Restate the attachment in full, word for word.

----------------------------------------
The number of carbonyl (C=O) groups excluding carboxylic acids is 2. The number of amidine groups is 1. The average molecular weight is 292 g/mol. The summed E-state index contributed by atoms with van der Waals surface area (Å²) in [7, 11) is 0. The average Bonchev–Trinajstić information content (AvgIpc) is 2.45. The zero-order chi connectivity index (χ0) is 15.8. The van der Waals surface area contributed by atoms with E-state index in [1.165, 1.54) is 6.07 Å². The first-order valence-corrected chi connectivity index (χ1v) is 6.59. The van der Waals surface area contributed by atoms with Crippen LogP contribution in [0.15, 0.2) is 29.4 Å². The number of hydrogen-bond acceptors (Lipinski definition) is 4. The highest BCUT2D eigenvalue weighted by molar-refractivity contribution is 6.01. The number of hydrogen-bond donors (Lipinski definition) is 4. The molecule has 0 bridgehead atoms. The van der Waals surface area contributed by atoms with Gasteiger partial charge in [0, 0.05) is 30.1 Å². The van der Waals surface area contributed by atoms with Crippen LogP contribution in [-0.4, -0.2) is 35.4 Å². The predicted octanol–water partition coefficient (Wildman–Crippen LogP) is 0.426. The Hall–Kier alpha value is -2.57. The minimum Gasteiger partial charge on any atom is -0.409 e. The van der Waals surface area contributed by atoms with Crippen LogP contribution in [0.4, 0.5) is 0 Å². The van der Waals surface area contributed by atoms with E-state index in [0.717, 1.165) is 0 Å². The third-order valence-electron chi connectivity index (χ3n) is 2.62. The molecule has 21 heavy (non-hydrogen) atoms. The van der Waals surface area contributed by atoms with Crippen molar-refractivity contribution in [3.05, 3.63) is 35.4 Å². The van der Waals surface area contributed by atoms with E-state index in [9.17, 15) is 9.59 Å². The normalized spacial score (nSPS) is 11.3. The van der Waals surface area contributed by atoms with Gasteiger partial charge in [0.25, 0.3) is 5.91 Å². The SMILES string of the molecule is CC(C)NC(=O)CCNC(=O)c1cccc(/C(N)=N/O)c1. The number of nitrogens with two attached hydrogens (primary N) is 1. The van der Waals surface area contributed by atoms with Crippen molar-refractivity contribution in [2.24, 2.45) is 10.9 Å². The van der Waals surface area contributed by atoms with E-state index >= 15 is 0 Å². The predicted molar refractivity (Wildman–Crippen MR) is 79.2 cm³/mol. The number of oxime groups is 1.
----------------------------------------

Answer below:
The number of carbonyl (C=O) groups excluding carboxylic acids is 2. The number of amidine groups is 1. The average molecular weight is 292 g/mol. The summed E-state index contributed by atoms with van der Waals surface area (Å²) in [7, 11) is 0. The average Bonchev–Trinajstić information content (AvgIpc) is 2.45. The zero-order chi connectivity index (χ0) is 15.8. The van der Waals surface area contributed by atoms with E-state index in [1.165, 1.54) is 6.07 Å². The first-order valence-corrected chi connectivity index (χ1v) is 6.59. The van der Waals surface area contributed by atoms with Crippen LogP contribution in [0.15, 0.2) is 29.4 Å². The number of hydrogen-bond acceptors (Lipinski definition) is 4. The highest BCUT2D eigenvalue weighted by molar-refractivity contribution is 6.01. The number of hydrogen-bond donors (Lipinski definition) is 4. The molecule has 0 bridgehead atoms. The van der Waals surface area contributed by atoms with Gasteiger partial charge in [0, 0.05) is 30.1 Å². The van der Waals surface area contributed by atoms with Crippen LogP contribution in [-0.4, -0.2) is 35.4 Å². The predicted octanol–water partition coefficient (Wildman–Crippen LogP) is 0.426. The Hall–Kier alpha value is -2.57. The minimum Gasteiger partial charge on any atom is -0.409 e. The van der Waals surface area contributed by atoms with Crippen LogP contribution in [0.4, 0.5) is 0 Å². The van der Waals surface area contributed by atoms with E-state index in [0.717, 1.165) is 0 Å². The third-order valence-electron chi connectivity index (χ3n) is 2.62. The molecule has 21 heavy (non-hydrogen) atoms. The van der Waals surface area contributed by atoms with Crippen molar-refractivity contribution in [3.05, 3.63) is 35.4 Å². The van der Waals surface area contributed by atoms with E-state index in [9.17, 15) is 9.59 Å². The normalized spacial score (nSPS) is 11.3. The van der Waals surface area contributed by atoms with Gasteiger partial charge in [0.25, 0.3) is 5.91 Å². The SMILES string of the molecule is CC(C)NC(=O)CCNC(=O)c1cccc(/C(N)=N/O)c1. The number of nitrogens with two attached hydrogens (primary N) is 1. The van der Waals surface area contributed by atoms with Crippen molar-refractivity contribution in [2.24, 2.45) is 10.9 Å². The van der Waals surface area contributed by atoms with E-state index >= 15 is 0 Å². The predicted molar refractivity (Wildman–Crippen MR) is 79.2 cm³/mol. The number of oxime groups is 1.